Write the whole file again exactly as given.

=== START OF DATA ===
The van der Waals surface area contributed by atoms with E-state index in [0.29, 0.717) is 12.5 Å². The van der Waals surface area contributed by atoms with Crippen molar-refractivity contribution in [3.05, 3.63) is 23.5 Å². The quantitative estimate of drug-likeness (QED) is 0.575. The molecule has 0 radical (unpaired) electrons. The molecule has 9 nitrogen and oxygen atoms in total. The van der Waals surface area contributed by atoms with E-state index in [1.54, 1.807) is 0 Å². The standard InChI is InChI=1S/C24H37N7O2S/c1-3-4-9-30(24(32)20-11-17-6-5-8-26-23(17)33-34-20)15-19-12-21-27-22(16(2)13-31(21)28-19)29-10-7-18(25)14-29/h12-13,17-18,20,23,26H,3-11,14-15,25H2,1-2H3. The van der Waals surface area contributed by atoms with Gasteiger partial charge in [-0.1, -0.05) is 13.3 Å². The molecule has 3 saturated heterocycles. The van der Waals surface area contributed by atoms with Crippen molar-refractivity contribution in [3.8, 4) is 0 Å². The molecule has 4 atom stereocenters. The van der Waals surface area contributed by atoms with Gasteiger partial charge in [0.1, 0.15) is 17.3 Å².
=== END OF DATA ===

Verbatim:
The van der Waals surface area contributed by atoms with E-state index in [0.29, 0.717) is 12.5 Å². The van der Waals surface area contributed by atoms with Crippen molar-refractivity contribution in [3.05, 3.63) is 23.5 Å². The quantitative estimate of drug-likeness (QED) is 0.575. The molecule has 0 radical (unpaired) electrons. The molecule has 9 nitrogen and oxygen atoms in total. The van der Waals surface area contributed by atoms with E-state index in [1.54, 1.807) is 0 Å². The standard InChI is InChI=1S/C24H37N7O2S/c1-3-4-9-30(24(32)20-11-17-6-5-8-26-23(17)33-34-20)15-19-12-21-27-22(16(2)13-31(21)28-19)29-10-7-18(25)14-29/h12-13,17-18,20,23,26H,3-11,14-15,25H2,1-2H3. The van der Waals surface area contributed by atoms with Gasteiger partial charge in [-0.1, -0.05) is 13.3 Å². The molecule has 3 saturated heterocycles. The van der Waals surface area contributed by atoms with Crippen molar-refractivity contribution in [3.8, 4) is 0 Å². The molecule has 4 atom stereocenters. The van der Waals surface area contributed by atoms with Gasteiger partial charge in [0.1, 0.15) is 17.3 Å².